Rumsfeld Turns On Bush: He Was Wrong About Iraq

As my friend Sarah pointed out to me, it looks like Donald Rumsfeld is trying to wipe his hands clean after years of rightfully being branded a war-criminal. In a recent interview with Britain’s The Times, the former Secretary of Defense deflected the blame onto former President George W. Bush, saying W. was wrong in is attempt to bring democracy and nation build to Iraq:

“I’m not one who thinks that our particular template of democracy is appropriate for other countries at every moment of their histories. The idea that we could fashion a democracy in Iraq seemed to me unrealistic. I was concerned about it when I first heard those words.”

Wow, you’re about 15 years too late. Rumsfeld claimed he had serious reservations about the nation building from the start. Yet he went along with it for almost fifteen years. Now all of a sudden he wants to come clean. I guess nation building didn’t work out too well considering his actions helped create ISIS.

So Rumsfeld quietly kept his mouth shut while 4,500 American soldiers died “building a nation” he wasn’t even confident could be built?

What’s even more concerning is the discrepancies on “bringing democracy” to Iraq amongst Bush cabinet members. Rumsfeld says the plan was to bring democracy and nation build, something he wasn’t comfortable with. However, in 2011, in an interview with ABC News over her book No Higher Honor, Condoleezza Rice, former Secretary of State for the Bush Administration, said, “We didn’t go to Iraq to bring democracy to the Iraqi people.”

So which is it? We have the Secretary of Defense saying it was nation building, and we have the Secretary of State saying it wasn’t for nation building.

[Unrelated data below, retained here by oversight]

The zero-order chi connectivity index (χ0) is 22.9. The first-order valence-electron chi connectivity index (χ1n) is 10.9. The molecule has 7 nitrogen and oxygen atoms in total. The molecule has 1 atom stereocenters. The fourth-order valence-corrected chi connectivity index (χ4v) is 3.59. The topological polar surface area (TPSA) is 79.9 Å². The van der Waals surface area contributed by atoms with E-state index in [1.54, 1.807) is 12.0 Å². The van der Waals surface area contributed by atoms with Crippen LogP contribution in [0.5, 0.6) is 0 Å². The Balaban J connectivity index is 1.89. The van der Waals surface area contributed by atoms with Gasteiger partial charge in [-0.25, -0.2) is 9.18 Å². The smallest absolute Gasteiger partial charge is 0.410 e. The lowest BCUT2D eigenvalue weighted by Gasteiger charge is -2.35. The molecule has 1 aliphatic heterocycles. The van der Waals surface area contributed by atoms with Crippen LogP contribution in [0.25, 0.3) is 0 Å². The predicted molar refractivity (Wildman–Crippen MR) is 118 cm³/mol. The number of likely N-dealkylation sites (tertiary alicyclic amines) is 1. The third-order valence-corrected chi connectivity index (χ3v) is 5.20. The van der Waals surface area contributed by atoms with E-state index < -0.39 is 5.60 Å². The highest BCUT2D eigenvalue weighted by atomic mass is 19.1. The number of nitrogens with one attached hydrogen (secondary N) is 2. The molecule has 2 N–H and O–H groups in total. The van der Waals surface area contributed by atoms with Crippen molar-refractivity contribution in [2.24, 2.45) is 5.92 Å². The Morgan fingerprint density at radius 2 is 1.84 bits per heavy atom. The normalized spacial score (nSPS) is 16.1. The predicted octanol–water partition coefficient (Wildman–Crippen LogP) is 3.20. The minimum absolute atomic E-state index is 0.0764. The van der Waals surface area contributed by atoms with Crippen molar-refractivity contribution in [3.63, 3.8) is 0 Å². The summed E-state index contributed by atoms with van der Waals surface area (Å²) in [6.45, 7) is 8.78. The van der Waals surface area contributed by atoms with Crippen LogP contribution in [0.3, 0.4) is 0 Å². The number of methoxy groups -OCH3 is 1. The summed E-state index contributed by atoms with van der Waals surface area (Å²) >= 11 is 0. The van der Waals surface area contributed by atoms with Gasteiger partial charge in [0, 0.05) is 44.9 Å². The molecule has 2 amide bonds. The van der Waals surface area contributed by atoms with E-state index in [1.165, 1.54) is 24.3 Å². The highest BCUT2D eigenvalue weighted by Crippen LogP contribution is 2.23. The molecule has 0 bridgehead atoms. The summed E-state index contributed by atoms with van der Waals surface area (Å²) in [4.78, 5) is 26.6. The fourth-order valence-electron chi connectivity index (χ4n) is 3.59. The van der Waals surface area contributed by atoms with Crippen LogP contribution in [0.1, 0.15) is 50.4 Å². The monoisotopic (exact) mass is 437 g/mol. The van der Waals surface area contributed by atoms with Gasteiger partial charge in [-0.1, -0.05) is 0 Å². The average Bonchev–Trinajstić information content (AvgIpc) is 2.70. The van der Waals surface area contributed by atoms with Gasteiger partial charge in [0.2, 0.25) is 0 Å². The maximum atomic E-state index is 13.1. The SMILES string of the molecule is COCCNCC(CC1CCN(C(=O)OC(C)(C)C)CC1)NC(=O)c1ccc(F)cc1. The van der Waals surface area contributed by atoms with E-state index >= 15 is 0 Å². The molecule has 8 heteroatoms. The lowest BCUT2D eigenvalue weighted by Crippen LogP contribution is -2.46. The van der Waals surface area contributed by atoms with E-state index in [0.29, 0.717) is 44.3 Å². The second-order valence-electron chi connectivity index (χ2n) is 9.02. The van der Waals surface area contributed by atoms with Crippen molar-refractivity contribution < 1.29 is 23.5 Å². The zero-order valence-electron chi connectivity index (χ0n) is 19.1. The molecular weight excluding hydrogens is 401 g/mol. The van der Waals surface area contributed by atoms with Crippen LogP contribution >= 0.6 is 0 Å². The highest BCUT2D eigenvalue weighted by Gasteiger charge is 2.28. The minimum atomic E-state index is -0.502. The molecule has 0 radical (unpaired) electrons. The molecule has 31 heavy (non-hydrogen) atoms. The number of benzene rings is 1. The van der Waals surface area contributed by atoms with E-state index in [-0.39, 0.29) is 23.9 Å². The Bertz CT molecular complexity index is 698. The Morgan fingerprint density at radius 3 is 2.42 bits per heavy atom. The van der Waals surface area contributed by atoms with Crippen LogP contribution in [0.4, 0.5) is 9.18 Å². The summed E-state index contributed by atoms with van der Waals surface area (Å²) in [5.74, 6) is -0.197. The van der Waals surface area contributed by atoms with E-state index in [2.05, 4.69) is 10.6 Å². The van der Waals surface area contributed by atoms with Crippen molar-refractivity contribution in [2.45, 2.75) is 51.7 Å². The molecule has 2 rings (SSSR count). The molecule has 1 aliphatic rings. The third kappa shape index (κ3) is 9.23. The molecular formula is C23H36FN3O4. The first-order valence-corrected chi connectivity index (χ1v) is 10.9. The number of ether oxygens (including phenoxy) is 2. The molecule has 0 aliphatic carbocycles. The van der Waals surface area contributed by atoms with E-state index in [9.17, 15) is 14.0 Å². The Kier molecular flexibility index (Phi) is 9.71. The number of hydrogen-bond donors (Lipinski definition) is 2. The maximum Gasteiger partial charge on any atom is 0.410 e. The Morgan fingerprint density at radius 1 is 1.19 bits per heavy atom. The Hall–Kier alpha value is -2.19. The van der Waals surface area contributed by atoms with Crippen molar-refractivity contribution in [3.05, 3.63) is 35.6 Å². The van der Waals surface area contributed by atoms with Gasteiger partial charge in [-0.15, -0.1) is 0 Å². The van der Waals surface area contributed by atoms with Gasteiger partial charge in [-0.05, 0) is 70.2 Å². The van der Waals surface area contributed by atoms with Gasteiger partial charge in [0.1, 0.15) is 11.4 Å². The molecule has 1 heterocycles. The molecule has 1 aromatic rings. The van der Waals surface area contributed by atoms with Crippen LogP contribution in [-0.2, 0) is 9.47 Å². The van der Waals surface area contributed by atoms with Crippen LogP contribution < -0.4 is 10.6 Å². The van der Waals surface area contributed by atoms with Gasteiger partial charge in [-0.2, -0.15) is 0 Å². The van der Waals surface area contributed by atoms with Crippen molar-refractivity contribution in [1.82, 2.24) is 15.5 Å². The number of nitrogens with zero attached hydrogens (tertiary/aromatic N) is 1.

That’s not the only sketchy revelation made. In an April interview with Playboy, Dick Cheney said President Bush was briefed on the CIA’s enhanced interrogation techniques. After years of saying the United States did not partake in such practices, they knew all along what was going on. In other words, he lied to the American people (but is anyone shocked?):

You have become publicly identified with the so-called enhanced interrogation techniques that CIA officers used when questioning suspected terrorists. Your critics call those techniques torture. To your knowledge, was President Bush briefed about the actual methods that were to be employed?

I believe he was.

We ask because inDecision Points, the former president’s 2010 memoir, he recalls having been briefed on the EITs. Yet former CIA general counsel John Rizzo, in his 2014 memoir,Company Man, disputes that and says that he contacted former CIA director George Tenet about it, after reading the president’s book, and that Tenet backs him up in the belief that Bush wasnotbriefed.

No, I’m certain Bush was briefed. I also recall a session where the entire National Security Council was briefed. The meeting took place in Condi Rice’s office—I don’t think Colin Powell was there, but I think he was briefed separately—where we went down through the specific techniques that were being authorized.

Why do you say you’re certain Bushwasbriefed?

Well, partly because he said he was. I don’t have any doubt about that. I mean, he was included in the process. I mean, that’s not the kind of thing that we would have done without his approval.

There’s the Bush Administration for you. Backstabbing, lies, deception, and truths coming out after it’s too late. For years this Administration has lied to the American people, let our country go nearly bankrupt, and let over 4,500 soldiers die, and they can’t even agree on why we were there in the first place.

And they have the audacity to even criticize the Obama Administration?

Image via Wikipedia from the U.S. Navy